A. Hard work and dedication. I have spent thirty-seven years working for the expansion and promulgation of Okinawan Meibukan Goju-ryu karate-do. I am proud that I have succeeded in making the name of Grandmaster Meitoku Yagi well known and in making Meibukan Goju-ryu karate-do internationally recognized.

Q. Who was the most famous Okinawan karate master whom you had the honor of meeting while you were training in Okinawa?

A. I met many great martial-art masters while I was in the orient, but one of my greatest experience was meeting the late legendary Okinawan karate Grandmaster Juhatsu Kiyoda while I was visiting in his home in Beppu, Japan. Grandmaster Juhatsu Kiyoda was sempai (senior) to Grandmaster Chojun Miyagi and was one of the three top students of karate Grandmaster Kanryo Higaonna. Grandmaster Juhatsu Kiyoda was the founder of Toon-ryu karate. He named his style in honor of his Grandmaster Kanryo Higaonna. Note: Please refer to photographs in Fighting Arts International magazine, Vol. 66, page 11, and Vol 67, page 10. click here for photo

Q, How was the style named Toon-ryu?

A. one of the Japanese characters in Grandmaster Kanryo Higaonna's last name is pronounced Toon.

Q. Is Toon-ryu karate being practiced today?

A. Yes. Toon-ryu karate is being practiced in the city of Beppu in the southern island of Japan and elsewhere. There are Okinawans who have been taught Toon-ryu karate by the late Grandmaster Juhatsu Kiyoda. I had the honor of personally meeting some of them while I was in Okinawa.

Q. Is Toon-ryu karate identical to Goju-ryu karate?

A. There are great similarities in both styles; but, those who had trained with Grandmaster Juhatsu Kiyoda claimed that his style was the closest style to Grandmaster Kanryo Higaonna's Naha-te which Grandmaster Higaonna brought from Fukien Province, China, around 1890.

Q. What is your advice for the betterment of the Okinawan Meibukan Goju-ryu Karate-do Association?

A. My advice to the practitioners of Meibukan Goju-ryu karate-do is to adopt the strict standards of the karate training of the 1950's. Therefore, we need harder karate training, more dedication, true respect, less politics, no divisive policies, and greater unity than prevails today. As the old saying reminds us, "There is strength in unity."

Okinawan Meibukan Goju-Ryu Karate Lineage Chart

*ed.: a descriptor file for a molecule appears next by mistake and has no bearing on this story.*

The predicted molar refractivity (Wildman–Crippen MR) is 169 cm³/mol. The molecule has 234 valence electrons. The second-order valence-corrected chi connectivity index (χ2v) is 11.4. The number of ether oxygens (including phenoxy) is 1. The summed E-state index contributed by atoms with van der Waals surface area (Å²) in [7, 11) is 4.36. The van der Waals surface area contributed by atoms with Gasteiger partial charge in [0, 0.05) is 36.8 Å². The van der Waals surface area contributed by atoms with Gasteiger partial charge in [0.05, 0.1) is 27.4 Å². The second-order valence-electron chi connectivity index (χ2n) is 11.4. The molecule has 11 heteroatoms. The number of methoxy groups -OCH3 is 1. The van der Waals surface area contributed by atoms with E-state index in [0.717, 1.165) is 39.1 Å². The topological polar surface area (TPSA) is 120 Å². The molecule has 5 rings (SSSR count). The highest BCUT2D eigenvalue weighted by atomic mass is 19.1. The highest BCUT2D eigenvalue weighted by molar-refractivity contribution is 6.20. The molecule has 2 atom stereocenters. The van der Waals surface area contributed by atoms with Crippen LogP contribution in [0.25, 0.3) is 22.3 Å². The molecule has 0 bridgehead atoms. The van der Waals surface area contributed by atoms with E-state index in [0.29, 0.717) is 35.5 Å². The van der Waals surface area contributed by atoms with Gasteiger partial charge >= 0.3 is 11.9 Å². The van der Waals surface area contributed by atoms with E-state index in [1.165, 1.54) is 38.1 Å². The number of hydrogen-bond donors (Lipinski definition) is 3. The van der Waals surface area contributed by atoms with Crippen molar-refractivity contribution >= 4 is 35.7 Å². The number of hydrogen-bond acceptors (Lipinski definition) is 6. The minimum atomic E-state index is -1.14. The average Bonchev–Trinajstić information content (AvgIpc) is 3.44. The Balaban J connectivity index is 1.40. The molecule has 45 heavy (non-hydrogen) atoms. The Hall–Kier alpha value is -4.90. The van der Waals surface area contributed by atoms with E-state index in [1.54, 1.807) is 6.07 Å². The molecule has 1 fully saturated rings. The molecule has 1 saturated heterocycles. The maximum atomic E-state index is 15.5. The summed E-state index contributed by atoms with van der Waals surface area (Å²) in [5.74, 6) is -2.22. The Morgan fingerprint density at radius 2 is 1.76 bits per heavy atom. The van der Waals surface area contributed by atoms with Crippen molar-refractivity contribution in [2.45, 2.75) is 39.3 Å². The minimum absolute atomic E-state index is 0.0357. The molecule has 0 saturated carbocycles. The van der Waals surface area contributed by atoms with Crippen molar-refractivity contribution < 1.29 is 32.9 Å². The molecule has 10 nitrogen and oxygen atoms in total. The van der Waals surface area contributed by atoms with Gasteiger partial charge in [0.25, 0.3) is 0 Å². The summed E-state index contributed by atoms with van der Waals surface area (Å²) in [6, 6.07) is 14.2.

Ru Ru Ko (Liu Liu Ko) Fuchow, Fukien, China
    Kanryo Higaonna (Naha-te)
    Chojun Miyagi (Founder, Goju-Ryu)
    Meitoku Yagi (Meibukan Goju-Ryu Karate-Do Association)
      |__   Yushun Tamaki (Retired, Inactive)
      |         (Okinawa)
      |__   Anthony Mirakian   (Senior Active Student of
      |      (Watertown, Ma)    Grandmaster Meitoku Yagi)
      |         U.S.A.
      |               |
      |               |________      Alexander C. Opdam, Headquarters
      |               |                          (Nijmegen, Netherlands)
      |               |
      |               |________      Hing-Poon Chan, Headquarters
      |               |                          (Ottawa, Canada)
      |__   Shosei Shiroma
      |        (Okinawa)
      |__   Shigetoshi Senaha
      |        (Okinawa)
      |               |
      |               |                             Sigemitu Gushiken
      |               |                             Hidenobu Tamaki
      |               |                             Hokama
      |               |                             Tatsuya Akamine
      |               |                             Mitsuhiro Akamine
      |               |____________  Teruo Higa
      |__  Kyoshi Nakamoto
      |      (Okinawa)
      |__  Meitatsu Yagi                       Yasunori Yonamine, Sao Paolo, Brazil
      |        (Saipan)                        Rajesh L. Thakkar, Bombay, India
      |                  __________________    Marc Dodds,  Canada
      |__  Meitetsu Yagi                       Cristofoli Clemente, Australia
      |       (Okinawa)                        Carl A. Wheeler, Canada
      |            |                           Benyamini Yaron, Israel
      |            |
      |            |__   Shintetsu Kuniyoshi
      |__  Seisho Kuniyoshi
      |        (Okinawa)
      |__  Kyoshi Horikawa
      |       (Okinawa)
      |__  Masaaki Ikemiyagi
      |         (Okinawa)                  Johanes Fong      Australia
      |                       | __________  Wade Chroninger  USA
      |__  Masami Odo
      |       (Okinawa)
      |__ Tadanori Shiki
      |       (Japan)

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TM Denotes the trademark of Anthony Mirakian of 151 Mt. Auburn Street, Watertown, MA 02155 USA, used under license by Hing-Poon Chan.